20 years ago the economists Art Rolnick and Rob Grunewald at the Federal Reserve Bank did extensive studies on the fiscal value of investing in young children and families.

It turns out that investing in children and young families provides the highest return on investment a government can make.

It’s apparent how terrible many government investments are and it’s easy to see how providing skills and basic needs for children and young families are superior investments to giving the homeless bus tickets to other states so they become a burden elsewhere.

The common government/business model of luring a corporation to leave one state for another has always been a win/lose (no net gain) and disruptive government practice (it upends workers & their families and wrecks the losing state’s economy).  In the end, revenge will be had and the pain will equal the gain.  My state has practiced both of these bad ideas.

The following pieces outline the compelling information gathered by researchers at the Federal Reserve Bank that proves the value of investing in children.

From KARA’s perspective, not knowing these things keeps prisons full, schools failing and communities unsafe…. Pass it on

Measuring and addressing disparities in early executive function skills

Measuring and addressing disparities in early executive function skills, 1 column

Disparities in executive function skills by socioeconomic status are observed by the time children reach age two

Engaging parents with their children’s development

Engaging parents in their children's development, 1 column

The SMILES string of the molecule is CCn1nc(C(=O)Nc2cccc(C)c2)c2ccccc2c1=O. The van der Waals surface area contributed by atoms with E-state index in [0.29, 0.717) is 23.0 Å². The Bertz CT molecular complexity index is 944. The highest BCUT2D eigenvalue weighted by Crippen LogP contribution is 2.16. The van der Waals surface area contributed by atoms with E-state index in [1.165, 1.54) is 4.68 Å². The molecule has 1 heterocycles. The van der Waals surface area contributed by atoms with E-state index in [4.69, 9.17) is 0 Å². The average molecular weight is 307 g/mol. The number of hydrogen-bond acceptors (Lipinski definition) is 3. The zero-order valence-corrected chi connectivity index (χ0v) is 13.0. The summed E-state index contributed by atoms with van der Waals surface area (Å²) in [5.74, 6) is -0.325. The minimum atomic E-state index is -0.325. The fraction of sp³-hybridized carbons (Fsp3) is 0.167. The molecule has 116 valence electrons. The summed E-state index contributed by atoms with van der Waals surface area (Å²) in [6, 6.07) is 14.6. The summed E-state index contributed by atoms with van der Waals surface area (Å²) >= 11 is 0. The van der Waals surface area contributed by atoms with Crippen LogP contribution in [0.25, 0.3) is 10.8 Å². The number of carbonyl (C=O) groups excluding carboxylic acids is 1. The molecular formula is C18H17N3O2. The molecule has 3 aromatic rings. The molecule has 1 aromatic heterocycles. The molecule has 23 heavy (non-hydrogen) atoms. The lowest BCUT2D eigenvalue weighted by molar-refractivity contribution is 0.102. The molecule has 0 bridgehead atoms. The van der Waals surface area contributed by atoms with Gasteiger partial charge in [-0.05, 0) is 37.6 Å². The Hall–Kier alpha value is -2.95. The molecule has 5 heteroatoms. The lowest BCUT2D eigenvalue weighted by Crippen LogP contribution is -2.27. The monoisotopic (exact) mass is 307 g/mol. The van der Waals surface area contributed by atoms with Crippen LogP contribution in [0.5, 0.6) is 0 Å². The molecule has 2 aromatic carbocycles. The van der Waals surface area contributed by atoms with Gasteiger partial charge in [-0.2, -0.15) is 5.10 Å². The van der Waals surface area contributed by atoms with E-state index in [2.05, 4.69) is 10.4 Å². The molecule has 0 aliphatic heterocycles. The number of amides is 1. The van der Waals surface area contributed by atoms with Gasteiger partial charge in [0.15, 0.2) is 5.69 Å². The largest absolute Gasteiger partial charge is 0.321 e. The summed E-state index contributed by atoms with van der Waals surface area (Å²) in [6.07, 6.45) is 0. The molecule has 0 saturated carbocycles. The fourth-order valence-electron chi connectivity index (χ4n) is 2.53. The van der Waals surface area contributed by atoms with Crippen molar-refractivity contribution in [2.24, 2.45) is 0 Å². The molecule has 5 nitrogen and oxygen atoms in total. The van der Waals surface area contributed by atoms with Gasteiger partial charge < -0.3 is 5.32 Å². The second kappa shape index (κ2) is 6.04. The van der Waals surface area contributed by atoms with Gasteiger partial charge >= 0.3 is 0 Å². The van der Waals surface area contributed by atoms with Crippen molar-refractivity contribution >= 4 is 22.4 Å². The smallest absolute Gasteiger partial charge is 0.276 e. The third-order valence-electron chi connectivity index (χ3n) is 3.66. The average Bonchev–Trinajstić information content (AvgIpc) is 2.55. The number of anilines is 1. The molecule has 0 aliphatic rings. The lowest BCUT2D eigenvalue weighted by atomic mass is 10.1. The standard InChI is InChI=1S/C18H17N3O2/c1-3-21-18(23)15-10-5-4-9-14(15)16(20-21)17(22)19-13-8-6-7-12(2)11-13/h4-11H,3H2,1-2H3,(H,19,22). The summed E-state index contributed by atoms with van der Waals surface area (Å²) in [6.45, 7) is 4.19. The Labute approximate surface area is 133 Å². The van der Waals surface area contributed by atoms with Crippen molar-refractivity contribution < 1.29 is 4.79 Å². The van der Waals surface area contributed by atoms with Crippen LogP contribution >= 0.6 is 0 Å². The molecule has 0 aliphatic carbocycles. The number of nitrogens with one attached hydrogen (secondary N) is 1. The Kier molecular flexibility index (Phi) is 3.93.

Making the science of brain development tangible and applicable to daily life can help parents support their children’s development

Getting specific about what works in early learning classrooms

Getting specific about what works in early learning classrooms, 1 column

Child-involved, teacher-assisted activities and a curriculum that structures time and engages children are key features of effective classroom instruction

Differentiating between price and cost in the poorly functioning child care market

Differentiating between price and cost, one column

High-quality child care often costs more than families can afford, but well-designed public funding and policies can bridge the gap and ensure adequate supply

With solid evidence on ROI, the big question is how to invest

Solid evidence of ROI, 1 column

Strong evidence on the ROI for early childhood development compels increased public investment, even as researchers continue to hone in on the key components

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